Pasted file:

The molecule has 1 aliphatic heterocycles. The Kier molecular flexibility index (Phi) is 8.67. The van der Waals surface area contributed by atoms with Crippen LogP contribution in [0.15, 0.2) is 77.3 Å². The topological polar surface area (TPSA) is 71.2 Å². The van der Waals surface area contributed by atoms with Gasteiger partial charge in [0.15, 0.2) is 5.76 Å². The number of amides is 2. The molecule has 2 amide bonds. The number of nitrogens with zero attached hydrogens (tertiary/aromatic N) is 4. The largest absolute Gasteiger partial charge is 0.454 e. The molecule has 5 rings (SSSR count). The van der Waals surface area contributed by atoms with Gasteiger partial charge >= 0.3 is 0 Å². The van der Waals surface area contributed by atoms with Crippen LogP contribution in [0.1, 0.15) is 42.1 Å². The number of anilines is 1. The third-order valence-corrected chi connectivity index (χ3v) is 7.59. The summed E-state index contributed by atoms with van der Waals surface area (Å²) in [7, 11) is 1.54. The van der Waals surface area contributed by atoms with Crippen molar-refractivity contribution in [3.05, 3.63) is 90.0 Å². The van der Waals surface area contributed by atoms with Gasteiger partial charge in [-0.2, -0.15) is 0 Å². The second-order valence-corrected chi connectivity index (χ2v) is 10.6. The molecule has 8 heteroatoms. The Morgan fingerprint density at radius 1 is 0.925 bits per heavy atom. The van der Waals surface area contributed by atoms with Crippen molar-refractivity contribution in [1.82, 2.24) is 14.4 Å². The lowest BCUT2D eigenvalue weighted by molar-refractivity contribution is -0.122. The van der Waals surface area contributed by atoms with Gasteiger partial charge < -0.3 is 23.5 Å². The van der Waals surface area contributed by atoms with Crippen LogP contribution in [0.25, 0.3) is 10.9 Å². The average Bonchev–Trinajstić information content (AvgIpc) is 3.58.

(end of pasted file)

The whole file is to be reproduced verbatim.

The molecule has 1 aliphatic heterocycles. The Kier molecular flexibility index (Phi) is 8.67. The van der Waals surface area contributed by atoms with Crippen LogP contribution in [0.15, 0.2) is 77.3 Å². The topological polar surface area (TPSA) is 71.2 Å². The van der Waals surface area contributed by atoms with Gasteiger partial charge in [0.15, 0.2) is 5.76 Å². The number of amides is 2. The molecule has 2 amide bonds. The number of nitrogens with zero attached hydrogens (tertiary/aromatic N) is 4. The largest absolute Gasteiger partial charge is 0.454 e. The molecule has 5 rings (SSSR count). The van der Waals surface area contributed by atoms with Gasteiger partial charge >= 0.3 is 0 Å². The van der Waals surface area contributed by atoms with Crippen LogP contribution in [0.1, 0.15) is 42.1 Å². The number of anilines is 1. The third-order valence-corrected chi connectivity index (χ3v) is 7.59. The summed E-state index contributed by atoms with van der Waals surface area (Å²) in [7, 11) is 1.54. The van der Waals surface area contributed by atoms with Crippen molar-refractivity contribution in [3.05, 3.63) is 90.0 Å². The van der Waals surface area contributed by atoms with Gasteiger partial charge in [-0.2, -0.15) is 0 Å². The second-order valence-corrected chi connectivity index (χ2v) is 10.6. The molecule has 8 heteroatoms. The Morgan fingerprint density at radius 1 is 0.925 bits per heavy atom. The van der Waals surface area contributed by atoms with Crippen molar-refractivity contribution in [1.82, 2.24) is 14.4 Å². The lowest BCUT2D eigenvalue weighted by molar-refractivity contribution is -0.122. The van der Waals surface area contributed by atoms with Gasteiger partial charge < -0.3 is 23.5 Å². The van der Waals surface area contributed by atoms with Crippen LogP contribution in [0.25, 0.3) is 10.9 Å². The average Bonchev–Trinajstić information content (AvgIpc) is 3.58.